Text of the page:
McNeill Cemetery: Local delves into community’s past

Published 7:00 am Wednesday, January 28, 2015

reflective: Spiers stands over the grave of Millie Ann Spiers. She died in 1870 making her grave the oldest in the McNeill Cemetery.  Photo by Cassandra Favre

reflective: Spiers stands over the grave of Millie Ann Spiers. She died in 1870 making her grave the oldest in the McNeill Cemetery.
Photo by Cassandra Favre

“Every stone has a story, a life that was lived.” – Jack Spiers

Some of the first words that come to people’s minds when they hear the word cemetery may include death, eerie, tombstones and grief.
However, take a walk through the McNeill Cemetery with Jack Spiers and you will find out there’s more to a cemetery than stones and dirt.
Eighty-five-year-old Spiers was born and raised in McNeill.
He left the small town during his teenage years and began his career at Standard Brands in New Orleans, Louisiana, where Chase and Sanborn instant coffee and Tender Leaf tea was manufactured. Because of his love of chemistry and working with water, he also worked in St. Charles Parish where he participated in making potable water from the Mississippi River, which won Environmental Protection Agency awards, Spiers said.
In 1999, Spiers returned to Pearl River County.
“I’ve always been interested in cemeteries,” Spiers said. “They are representative of the community and its history.”
For the past ten years, Spiers has donated his time to the McNeill Cemetery.
Spiers is the former president of the McNeill Cemetery Association, which is a group of volunteers dedicated to the upkeep and record keeping of the cemetery. The current board members are Matty Jo Fox, Lance Spiers and Tammy Marshall.
According to Spiers, Fox began keeping records around 1993 or 1994.
The McNeill Cemetery is about 137 years old, Spiers said. Spiers’ great-great-grandfather, John Spiers, donated the original piece of land in the late 1800s. More land was later donated by Andy Livings.
“John Spiers is the predecessor of almost every Spiers in Pearl River County,” Spiers said.
He has also traced the ancestry of Lourana, his great-great-grandmother.
She lost a brother at the Alamo. They had nine sons and two daughters. All of their sons and sons-in-laws fought in the Civil War.”
The oldest known grave in the cemetery belongs to Millie Ann Spiers who died in 1870.
As you walk alongside Spiers and gaze down at the tombstones, he relays the story of almost every grave in the cemetery.
When the board was first created, there were almost 80 unknown gravesites. Through much detective work, Spiers said, there are now less than 40.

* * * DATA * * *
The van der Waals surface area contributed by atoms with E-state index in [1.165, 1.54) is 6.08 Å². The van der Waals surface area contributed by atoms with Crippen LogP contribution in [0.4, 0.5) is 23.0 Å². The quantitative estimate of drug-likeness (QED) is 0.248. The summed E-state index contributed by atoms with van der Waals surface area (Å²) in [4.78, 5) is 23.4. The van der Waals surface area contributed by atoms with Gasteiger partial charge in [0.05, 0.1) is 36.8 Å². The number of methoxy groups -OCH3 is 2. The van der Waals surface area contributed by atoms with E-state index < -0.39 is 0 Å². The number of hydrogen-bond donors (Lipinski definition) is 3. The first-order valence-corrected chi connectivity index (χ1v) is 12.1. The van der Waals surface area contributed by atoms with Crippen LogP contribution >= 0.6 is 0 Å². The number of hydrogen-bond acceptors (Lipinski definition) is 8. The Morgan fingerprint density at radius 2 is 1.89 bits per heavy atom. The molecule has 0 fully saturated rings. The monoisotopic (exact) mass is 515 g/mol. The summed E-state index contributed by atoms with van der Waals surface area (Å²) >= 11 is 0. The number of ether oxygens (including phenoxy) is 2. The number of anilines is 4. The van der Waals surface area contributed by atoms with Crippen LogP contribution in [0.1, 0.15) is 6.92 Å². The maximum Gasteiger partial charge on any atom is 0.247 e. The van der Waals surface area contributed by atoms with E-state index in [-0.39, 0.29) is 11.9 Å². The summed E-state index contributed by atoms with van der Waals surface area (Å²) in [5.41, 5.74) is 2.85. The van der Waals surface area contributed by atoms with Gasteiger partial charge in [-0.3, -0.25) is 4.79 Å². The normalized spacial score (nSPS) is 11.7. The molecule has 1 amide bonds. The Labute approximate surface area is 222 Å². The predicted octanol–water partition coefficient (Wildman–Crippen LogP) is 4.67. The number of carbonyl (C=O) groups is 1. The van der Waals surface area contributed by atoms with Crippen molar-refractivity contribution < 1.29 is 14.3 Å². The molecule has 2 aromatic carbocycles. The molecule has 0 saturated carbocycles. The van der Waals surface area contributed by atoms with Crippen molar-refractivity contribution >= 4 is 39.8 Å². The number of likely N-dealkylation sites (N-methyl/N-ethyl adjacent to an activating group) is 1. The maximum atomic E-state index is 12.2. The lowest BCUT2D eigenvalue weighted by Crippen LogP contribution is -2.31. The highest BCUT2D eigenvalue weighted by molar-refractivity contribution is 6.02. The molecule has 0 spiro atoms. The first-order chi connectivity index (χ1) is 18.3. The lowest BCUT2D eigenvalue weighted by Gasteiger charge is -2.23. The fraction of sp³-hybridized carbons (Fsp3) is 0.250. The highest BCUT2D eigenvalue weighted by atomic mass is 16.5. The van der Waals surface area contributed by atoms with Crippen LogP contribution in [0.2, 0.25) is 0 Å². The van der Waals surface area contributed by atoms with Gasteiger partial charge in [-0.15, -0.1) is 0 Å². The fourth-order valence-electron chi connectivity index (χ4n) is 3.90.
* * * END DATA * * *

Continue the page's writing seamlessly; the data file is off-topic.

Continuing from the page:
According to Spiers, the town of McNeill was named after a former postmaster, Daniel Alexander McNeill, who is buried in the cemetery.
The cemetery is also home to victims of a murder-suicide and the mother who was killed by her daughter, Spiers said. The daughter is said to have cut off her mother’s limbs, so only her legs are buried at the cemetery.
Spiers recalled attending the funeral of a mother and child, who were posed in an embrace within the coffin, which is buried in the cemetery.
Also interred at the cemetery are six Civil War veterans and nine World War I veterans. There are also eight Woodmen of the World headstones on graves.
The cemetery encompasses 2.4 acres. There are 820 gravesites, of which 727 are identified, Spiers said. A number of families are buried there including members from the clans of Spiers, Smith and Kennedy.
Board members used their own funds to purchase 35 stone markers for graves that would have been lost forever, Spiers said.
Spiers said volunteering at the cemetery is a special experience for him.
“I’m astounded at the number of people I meet here,” Spiers said. “It’s interesting to meet them coming and going. I find McNeill Cemetery to be a spiritual and sacred place. My ancestors sometimes speak to me through the splendor of a sunset or during the peaceful serenity of a full moon rising upon the cemetery. No, there are no oral voices but my heart hears them.”
Spiers said that not many people give thought to their epitaphs, however, he has already written his. “He is not here,” will be etched forever on Spiers’ final resting place. It is taken from the Bible.
“By honoring our lineage, we honor ourselves,” Spiers said. “We stand on the shoulders of those who came before us. Gain knowledge of your roots and you will learn about who you are. As we learn of the struggles of our forefathers, we learn about dealing with our own problems. The source of my genes and DNA is there in McNeill Cemetery. Dust to dust. When it becomes my turn to return my dust to the universe, I look forward to joining my ancestors in contributing to the Spiers family tree descendants.”
The McNeill Cemetery is located at 45 Alphabet Road. Anyone interested in donating to the McNeill Cemetery Association may contact Fox at 601-798-4347 and by mail at P.O. Box 27, McNeill, Miss., 39457.

Sign up for our daily email newsletter

Get the latest news sent to your inbox